Wednesday, January 3, 2007

Day 2 - News from Poppa Bruce

Our first day went pretty much as expected, although the weather was a bear – hot and very humid. The single room we were given for examinations was small (I paced off the room, its 10 X 12 feet). Air conditioning is the open front door and a small ceiling fan. 

Prior to beginning, we had to arrange the furniture to control the flow of people into the room, deal with paperwork, and take pictures. Since the patients wait right outside the room this process is very important because everybody wants to be first and they are all interested in seeing what is going on in this crowded area.

Tina and Amy and one interpreter were set up at the door to call each patient, record their information into a laptop, and supply them with name tags and papers for the next step. 


Once inside Devin would take five pictures for reference and then the examination would begin. Although this sounds orderly it can get a little crazy. The average examination takes about 15 minutes, but a potential candidate for surgery needs to be sent for x-rays and return for a second consultation.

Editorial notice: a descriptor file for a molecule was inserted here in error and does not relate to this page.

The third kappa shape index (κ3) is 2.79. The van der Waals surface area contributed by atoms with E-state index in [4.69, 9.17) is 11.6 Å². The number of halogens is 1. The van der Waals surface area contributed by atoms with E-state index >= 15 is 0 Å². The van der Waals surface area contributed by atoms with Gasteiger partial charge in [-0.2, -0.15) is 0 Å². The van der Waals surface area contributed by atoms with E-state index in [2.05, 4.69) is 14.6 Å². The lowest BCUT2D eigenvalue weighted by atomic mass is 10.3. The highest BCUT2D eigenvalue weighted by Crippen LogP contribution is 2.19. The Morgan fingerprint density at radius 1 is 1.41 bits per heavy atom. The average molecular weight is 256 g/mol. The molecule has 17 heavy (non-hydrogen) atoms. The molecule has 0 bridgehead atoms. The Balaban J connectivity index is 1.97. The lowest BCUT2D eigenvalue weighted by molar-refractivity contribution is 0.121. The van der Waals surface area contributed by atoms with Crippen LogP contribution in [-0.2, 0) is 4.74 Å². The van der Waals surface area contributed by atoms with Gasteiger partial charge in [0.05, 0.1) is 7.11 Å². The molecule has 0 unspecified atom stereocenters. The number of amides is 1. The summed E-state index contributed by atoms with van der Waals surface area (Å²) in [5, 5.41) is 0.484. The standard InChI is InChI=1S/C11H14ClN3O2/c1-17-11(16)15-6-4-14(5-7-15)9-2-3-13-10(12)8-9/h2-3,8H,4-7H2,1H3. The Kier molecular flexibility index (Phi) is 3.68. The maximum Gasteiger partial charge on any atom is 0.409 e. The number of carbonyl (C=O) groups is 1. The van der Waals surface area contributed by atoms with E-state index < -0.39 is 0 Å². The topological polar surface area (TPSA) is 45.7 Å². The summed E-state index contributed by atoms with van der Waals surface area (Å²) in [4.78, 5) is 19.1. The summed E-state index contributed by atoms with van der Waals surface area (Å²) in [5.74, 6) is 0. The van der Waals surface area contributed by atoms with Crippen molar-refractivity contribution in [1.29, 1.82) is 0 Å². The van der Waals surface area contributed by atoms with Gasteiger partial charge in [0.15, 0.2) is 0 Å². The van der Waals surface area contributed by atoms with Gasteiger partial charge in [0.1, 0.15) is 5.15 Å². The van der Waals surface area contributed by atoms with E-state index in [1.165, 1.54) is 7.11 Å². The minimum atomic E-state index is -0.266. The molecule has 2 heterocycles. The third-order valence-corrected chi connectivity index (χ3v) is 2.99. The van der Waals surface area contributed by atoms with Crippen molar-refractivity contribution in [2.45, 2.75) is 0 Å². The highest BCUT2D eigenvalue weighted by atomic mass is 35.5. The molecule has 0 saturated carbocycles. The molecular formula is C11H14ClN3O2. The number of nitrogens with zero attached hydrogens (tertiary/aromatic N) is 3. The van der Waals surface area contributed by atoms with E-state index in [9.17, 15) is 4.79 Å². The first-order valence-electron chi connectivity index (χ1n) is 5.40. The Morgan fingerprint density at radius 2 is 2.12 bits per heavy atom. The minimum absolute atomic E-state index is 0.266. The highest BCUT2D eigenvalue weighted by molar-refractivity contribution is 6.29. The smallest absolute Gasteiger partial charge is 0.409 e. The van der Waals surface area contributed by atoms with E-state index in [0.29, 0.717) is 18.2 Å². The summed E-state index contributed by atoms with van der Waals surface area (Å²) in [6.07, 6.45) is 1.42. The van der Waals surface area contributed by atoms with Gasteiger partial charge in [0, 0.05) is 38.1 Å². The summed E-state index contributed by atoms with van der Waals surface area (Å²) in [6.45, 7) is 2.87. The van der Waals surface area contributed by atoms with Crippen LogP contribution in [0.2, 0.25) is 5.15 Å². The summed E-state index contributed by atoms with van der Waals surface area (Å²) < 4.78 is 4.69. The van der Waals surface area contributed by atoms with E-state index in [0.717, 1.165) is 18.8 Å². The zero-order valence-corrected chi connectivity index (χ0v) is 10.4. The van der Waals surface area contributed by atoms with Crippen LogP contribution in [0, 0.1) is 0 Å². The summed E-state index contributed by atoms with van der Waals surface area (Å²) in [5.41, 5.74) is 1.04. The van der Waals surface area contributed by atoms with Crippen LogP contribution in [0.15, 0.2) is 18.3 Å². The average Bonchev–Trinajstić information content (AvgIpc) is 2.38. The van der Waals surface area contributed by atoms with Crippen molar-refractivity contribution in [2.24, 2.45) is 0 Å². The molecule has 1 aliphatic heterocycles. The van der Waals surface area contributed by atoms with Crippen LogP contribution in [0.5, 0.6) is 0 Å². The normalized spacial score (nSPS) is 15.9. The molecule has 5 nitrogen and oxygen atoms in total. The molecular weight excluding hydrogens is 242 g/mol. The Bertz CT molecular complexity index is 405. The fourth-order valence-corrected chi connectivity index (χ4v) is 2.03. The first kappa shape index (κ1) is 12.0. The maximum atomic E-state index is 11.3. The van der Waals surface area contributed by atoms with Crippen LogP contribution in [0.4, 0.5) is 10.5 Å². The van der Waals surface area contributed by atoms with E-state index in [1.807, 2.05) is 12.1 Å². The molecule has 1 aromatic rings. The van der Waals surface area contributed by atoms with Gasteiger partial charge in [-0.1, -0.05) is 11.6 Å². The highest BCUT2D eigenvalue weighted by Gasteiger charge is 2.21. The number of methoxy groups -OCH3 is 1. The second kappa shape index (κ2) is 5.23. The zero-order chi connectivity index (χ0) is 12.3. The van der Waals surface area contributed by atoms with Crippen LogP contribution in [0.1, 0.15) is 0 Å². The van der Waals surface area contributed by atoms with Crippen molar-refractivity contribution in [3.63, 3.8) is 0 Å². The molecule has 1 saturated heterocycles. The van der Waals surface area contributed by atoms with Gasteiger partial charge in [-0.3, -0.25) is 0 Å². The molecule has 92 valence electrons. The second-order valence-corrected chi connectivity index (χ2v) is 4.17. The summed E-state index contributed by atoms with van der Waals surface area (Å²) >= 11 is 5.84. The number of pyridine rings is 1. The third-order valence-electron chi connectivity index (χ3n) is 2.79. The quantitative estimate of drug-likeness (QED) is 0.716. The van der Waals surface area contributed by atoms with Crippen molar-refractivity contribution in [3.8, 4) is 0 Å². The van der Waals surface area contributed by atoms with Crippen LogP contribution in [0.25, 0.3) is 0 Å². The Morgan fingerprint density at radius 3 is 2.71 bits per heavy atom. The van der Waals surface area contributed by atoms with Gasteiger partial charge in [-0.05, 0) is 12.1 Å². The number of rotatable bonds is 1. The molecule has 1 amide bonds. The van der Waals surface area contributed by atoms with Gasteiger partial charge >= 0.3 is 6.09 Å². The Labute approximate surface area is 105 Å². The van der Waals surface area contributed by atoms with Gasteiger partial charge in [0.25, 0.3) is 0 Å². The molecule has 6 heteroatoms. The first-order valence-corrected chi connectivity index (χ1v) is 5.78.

It very important that patients who elect surgery are aware of recovery time – these people only stay in hospital a couple of days and must fend for themselves afterwards with recovery times of four to eight weeks and are instructed not put weight on their foot/feet. 

The team worked from 10:30 to almost 5:00, dealt with 37 patients and defined 16 surgeries. In Vietnam lunch starts at 12 noon and the workday ends at 4:30, no exceptions.

While the examinations were taking place Theresa and Fruma were sorting some of the 27 boxes of supplies and equipment that Mission Peace brought to Vietnam. Today the equipment will be separated into working sets and sterilized for the surgeries that will begin tomorrow.

Examinations will continue today and a schedule generated for the operations that will start tomorrow morning.


Just a little background, the Can Tho hospital is 105 years old and a new facility that has been in the works for a few years, is expected to be in operation in approximately 6 months.

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